If you have "metastatic" non-small-cell lung cancer (NSCLC), it means the disease has spread to other parts of your body.
You may hear your doctor call your cancer "unresectable." That means surgery is no longer a treatment option for your cancer.
Even though you can't have surgery for your lung cancer, other treatments are available to you. Chemotherapy, radiation, targeted therapy, and immunotherapy can slow your cancer and ease your symptoms. Your health and your test results will help you and your doctor figure out the best choice.
Chemotherapy uses drugs to kill cancer cells or stop them from dividing. You take these medicines by mouth or through an IV into a vein.
Chemo comes in four to six cycles. You take the drug for a few days per cycle. Then you take a few days off to give your body time to rest. Each chemo cycle is 3 or 4 weeks long.
You may get treatment for even longer to keep your cancer under control. This is called maintenance therapy.
Several chemotherapy drugs treat NSCLC. Doctors often suggest you take a combination of two medications. Sometimes you'll get chemo together with other treatments like targeted therapy or radiation.
Because chemo also kills some healthy cells, it can cause side effects like:
- Hair loss
- Appetite loss
- Nausea and vomiting
- Mouth sores
- Diarrhea or constipation
- Higher chance of infections
- Easy bruising or bleeding
These side effects usually go away after you stop treatment. While you're on chemo, your doctor can help you manage them.
This treatment uses high-energy particles like X-rays to kill or damage cancer cells. You may get radiation together with chemotherapy or other treatments.
You usually get radiation from a machine that aims the beams at your cancer from outside your body. Less often, radiation pellets go into your lungs to treat your cancer from the inside.
Radiation treatments take only a few minutes. You get them 5 days a week for 5 to 7 weeks.
You might get side effects such as:
- Nausea and vomiting
- Appetite loss
- Weight loss
- Redness, blisters, and peeling in the treated area
- Hair loss
Having radiation with chemo can add to the side effects. These problems should go away when your treatment ends.
These drugs target proteins and other substances that help cancer cells grow. They don't harm healthy cells as much as chemo and radiation do.
Your doctor will test you to see if you have one of these gene changes before giving you targeted drugs:
EGFR. If you have this gene change, you'll get a drug to block it, such as:
- Afatinib (Gilotrif)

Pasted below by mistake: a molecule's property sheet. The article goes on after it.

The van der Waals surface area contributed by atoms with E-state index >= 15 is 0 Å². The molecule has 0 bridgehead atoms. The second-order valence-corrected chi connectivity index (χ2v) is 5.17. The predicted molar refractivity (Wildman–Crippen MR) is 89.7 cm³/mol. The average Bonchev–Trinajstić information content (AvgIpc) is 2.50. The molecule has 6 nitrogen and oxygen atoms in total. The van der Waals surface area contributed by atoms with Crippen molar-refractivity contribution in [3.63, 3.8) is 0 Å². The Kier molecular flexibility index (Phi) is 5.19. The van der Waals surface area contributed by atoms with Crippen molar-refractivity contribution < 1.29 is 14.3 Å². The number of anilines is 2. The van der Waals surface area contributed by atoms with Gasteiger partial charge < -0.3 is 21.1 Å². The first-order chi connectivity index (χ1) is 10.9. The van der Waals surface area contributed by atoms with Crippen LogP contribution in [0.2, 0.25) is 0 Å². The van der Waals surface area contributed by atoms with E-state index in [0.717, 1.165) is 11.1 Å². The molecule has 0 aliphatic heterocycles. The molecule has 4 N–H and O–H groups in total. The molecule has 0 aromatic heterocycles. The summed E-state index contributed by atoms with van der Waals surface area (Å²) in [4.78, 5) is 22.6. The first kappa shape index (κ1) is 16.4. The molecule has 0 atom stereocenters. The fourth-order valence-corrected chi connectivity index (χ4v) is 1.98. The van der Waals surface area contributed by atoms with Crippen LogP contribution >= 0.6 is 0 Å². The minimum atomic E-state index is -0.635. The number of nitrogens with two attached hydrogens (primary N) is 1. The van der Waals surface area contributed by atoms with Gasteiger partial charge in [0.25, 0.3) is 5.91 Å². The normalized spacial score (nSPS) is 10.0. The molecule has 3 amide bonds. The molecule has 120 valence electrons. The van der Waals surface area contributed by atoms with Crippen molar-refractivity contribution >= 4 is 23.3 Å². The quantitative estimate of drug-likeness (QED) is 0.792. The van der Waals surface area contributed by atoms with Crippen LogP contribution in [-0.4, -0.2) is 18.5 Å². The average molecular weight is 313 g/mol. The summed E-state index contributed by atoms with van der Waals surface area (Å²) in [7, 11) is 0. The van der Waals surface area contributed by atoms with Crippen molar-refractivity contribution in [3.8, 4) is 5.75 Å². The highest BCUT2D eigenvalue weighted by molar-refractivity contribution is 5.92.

- Dacomitinib (Vizimpro)
- Erlotinib (Tarceva)
- Gefitinib (Iressa)
- Osimertinib (Tagrisso)
The most common side effects are skin rashes, diarrhea, mouth sores, and appetite loss. Usually these side effects are mild.
ALK. Medications for this gene change include:
- Alectinib (Alecensa)
- Brigatinib (Alunbrig)
- Ceritinib (Zykadia)
- Crizotinib (Xalkori)
These medicines help shrink tumors when chemo stops working. Ceritinib and crizotinib also work in people with a gene change called ROS1.
Side effects include nausea, vomiting, diarrhea, constipation, tiredness, and vision changes.
BRAF. Dabrafenib (Tafinlar) and trametinib (Mekinist) target changes to the BRAF protein. They work in different ways, and you may get them together. They can cause itching, rash, headache, and other side effects.
Other targeted therapies work on different proteins, like MEK, KRAS, or NTRK. Studies are looking for even more gene changes.
VEGF. Bevacizumab (Avastin) and ramucirumab (Cyramza) are drugs that block the VEGF protein, which helps new blood vessels grow. Tumors need blood vessels to survive. Side effects of these drugs include high blood pressure, tiredness, and bleeding.
Immunotherapy is a treatment that uses your immune system -- your body's defense against germs and other "invaders" -- to help fight your cancer. You may try one of these drugs if you can't get targeted therapy because you don't have a gene change.
Your immune system has checkpoints that stop it from attacking your own cells. Cancer cells sometimes hide behind these checkpoints so your immune system can't find them.
Nivolumab (Opdivo) and pembrolizumab (Keytruda) are immunotherapy drugs called "checkpoint inhibitors." They target a protein called PD-1 to take the brakes off immune cells so they can attack the cancer. Atezolizumab (Tecentriq) and durvalumab (Imfinzi) target a similar protein, PD-L1.
Typical side effects of these drugs include tiredness, cough, nausea, itching, and rash.
Palliative care won't slow your cancer. But along with your other treatments, it can relieve symptoms like pain and shortness of breath to help you feel better.
Palliative treatments include:
- Medicines to relieve pain and cough
- Oxygen to help you breathe
- A procedure to drain fluid from around your lungs or heart
- Laser treatment to open a blocked airway
- Massage and other treatments to help you relax
If your cancer comes back or other treatments haven't worked, you might want to try a clinical trial. These studies test out new lung cancer treatments. It's a way for you to try a drug that isn't available to everyone. The new treatment may work better than one you've tried.